Carl Kanowsky: The test — does Bordeaux age gracefully?

Clyde Beffa, owner of K & L Wines, displays the Bordeaux wines poured at the tasting. Photo courtesy of Terry Kanowsky


I’ve told you before how much I respect the operation at K & L Wines, the retailer from the Bay Area that opened a Hollywood branch quite a while ago. We’ve enjoyed great tastings there, especially the Champagne extravaganza they host annually.

In addition to their yearly events, K & L also hosts twice-weekly tastings (Thursday nights and Saturday afternoons), generally with a focus on a specific varietal (e.g., pinot noir), or a particular producer, or a certain area of the globe, which is the one Terry and I went to a few weeks ago.

Clyde Beffa, founder and owner of K & L, led what was termed, “A Special Bordeaux Tastings – The ’90s.” Clyde opened 10 bottles from several Chateaux, from vintages ranging from 1991 to 2000.

Now, this is one of the reasons I tout wine tastings as a great educational opportunity. For about $25, you can sample $1,000 worth of wine that someone else has taken the trouble to store properly for two decades or longer. That right there is sufficient justification to enjoy such an event. You can discover for yourself if the reputation that Bordeaux wines can age almost endlessly is true or not.

Clyde has been K & L’s Bordeaux buyer for decades, generally visiting there twice a year. So, he knows whereof he speaks. He selected the bottles being poured because 1) he thinks the ’90s have been unfairly maligned; 2) these estates (with representatives from Pauillac, St-Emilion, Pessac-Leognan, and St-Estephe) reflect Bordeaux’s diversity; and, 3) the different estates deserve some recognition. 

Our four favorites were 1998 De Viaud, from Lalande-de-Pomerol; 1996 Citran, from Haut Medoc; 1997 Hault-Bailly, from Pessac-Leognan; and, 2000 Montrose, from St-Estephe. Retail prices went from $36 to $75 (this for a magnum) to $100 to $230.

The Chinese foodstuffs importer, COFCO, owns De Viaud now. Featuring a brick color (from the wine’s age), it has aromas of the forest floor and baking spices with tastes of leather, tobacco, and mint. To me there was a hint of sweetness. I rated it 93; Terry gave it a 98!

Two well-established Bordeaux families jointly own Citran, which has a history going all the way back to the 13th century. The Citran had a great nose with leather and berry as the wine opened up. It has a meaty flavor and soft tannins (not unexpected given its age). Because the wine came in a magnum (equal to two regular-size bottles), it aged more slowly due to less oxygen exchange with the wine.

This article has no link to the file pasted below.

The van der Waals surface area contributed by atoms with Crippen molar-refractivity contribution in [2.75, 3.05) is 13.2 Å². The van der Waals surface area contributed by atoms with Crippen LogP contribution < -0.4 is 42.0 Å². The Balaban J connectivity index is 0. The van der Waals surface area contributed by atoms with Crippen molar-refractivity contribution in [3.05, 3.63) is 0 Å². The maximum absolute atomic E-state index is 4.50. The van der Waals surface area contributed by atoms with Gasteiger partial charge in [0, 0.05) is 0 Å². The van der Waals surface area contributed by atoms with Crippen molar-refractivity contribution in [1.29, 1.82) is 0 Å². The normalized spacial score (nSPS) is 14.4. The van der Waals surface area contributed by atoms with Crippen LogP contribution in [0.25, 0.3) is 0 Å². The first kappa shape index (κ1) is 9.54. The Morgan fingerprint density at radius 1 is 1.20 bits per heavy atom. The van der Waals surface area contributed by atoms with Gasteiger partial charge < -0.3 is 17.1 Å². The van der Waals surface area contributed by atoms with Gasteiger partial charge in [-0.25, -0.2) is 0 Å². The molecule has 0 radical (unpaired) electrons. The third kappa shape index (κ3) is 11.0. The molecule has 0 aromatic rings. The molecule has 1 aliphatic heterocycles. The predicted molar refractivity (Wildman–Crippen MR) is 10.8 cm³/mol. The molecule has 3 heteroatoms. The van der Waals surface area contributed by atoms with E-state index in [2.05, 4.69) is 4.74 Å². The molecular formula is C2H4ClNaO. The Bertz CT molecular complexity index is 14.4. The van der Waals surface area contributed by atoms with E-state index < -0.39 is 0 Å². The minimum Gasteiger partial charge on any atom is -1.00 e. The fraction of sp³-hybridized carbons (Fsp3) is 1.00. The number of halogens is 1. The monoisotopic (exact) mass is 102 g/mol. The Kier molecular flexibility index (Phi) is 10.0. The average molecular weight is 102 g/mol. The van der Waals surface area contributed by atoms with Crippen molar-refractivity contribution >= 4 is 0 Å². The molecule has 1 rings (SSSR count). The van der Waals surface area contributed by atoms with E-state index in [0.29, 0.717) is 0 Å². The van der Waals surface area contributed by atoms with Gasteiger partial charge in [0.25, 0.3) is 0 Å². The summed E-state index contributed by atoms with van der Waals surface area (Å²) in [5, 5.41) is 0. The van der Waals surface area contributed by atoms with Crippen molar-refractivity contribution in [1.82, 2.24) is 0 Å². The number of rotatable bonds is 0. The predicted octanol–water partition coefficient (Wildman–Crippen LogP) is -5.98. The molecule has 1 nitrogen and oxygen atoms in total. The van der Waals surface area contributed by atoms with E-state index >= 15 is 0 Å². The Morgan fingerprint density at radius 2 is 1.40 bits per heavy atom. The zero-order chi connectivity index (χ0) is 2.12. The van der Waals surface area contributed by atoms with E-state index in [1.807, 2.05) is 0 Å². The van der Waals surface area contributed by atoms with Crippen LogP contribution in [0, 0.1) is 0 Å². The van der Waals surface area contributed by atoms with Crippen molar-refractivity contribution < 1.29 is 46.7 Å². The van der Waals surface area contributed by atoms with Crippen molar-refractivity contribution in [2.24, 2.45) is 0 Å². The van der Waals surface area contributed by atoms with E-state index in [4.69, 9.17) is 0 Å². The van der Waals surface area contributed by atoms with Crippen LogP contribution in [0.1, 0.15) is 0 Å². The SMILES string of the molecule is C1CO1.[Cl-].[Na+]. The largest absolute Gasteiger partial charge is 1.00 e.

In 1998, American Robert Wilmers bought Haut-Bailly. Veronique Sanders (whose family used to own the Chateau) manages the property. Strong berry flavor remains, and I can see where this would be great with a juicy rib-eye. Terry loved the nose, getting cherry, berry, vanilla and a hint of mineral. I imagine that, even though 1997 was not a big harvest for the Chateau, because this is one of Clyde’s favorite wineries, K & L has a ready supply. 

Our last Bordeaux was the 2000 Montrose. 2000 was a great year for Bordeaux. And, despite being 19 years old, it remains vibrant. Its structure and balance provide the body to allow this wine to live another decade, perhaps longer. At $230 it is not cheap, but this is a good choice for a special evening.

So, to answer the initial question, yes, Bordeaux ages gracefully, beautifully.

Two tastings are coming up where you can experience what another region, namely Paso Robles, has to offer.

Wine Speak Paso Robles, a wine industry event for sommeliers, wine industry leaders and hospitality professionals, runs from Jan. 13 to the 16th. There will be winemaker seminars, hospitality workshops, dinners, tastings and exclusive vineyard excursions. Check out for information and tickets.

Then, on Jan. 29, right here in the SCV, join Epoch’s winemaker extraordinaire, Jordan Fiorentini, for an exclusive tasting at Salt Creek Grille, with proceeds benefiting the Boys & Girls Club. Tickets available at Hope to see you there – it will be Epoch!

Carl Kanowsky is an attorney, a fledgling baker, an enthusiastic cook and an expert wine drinker.

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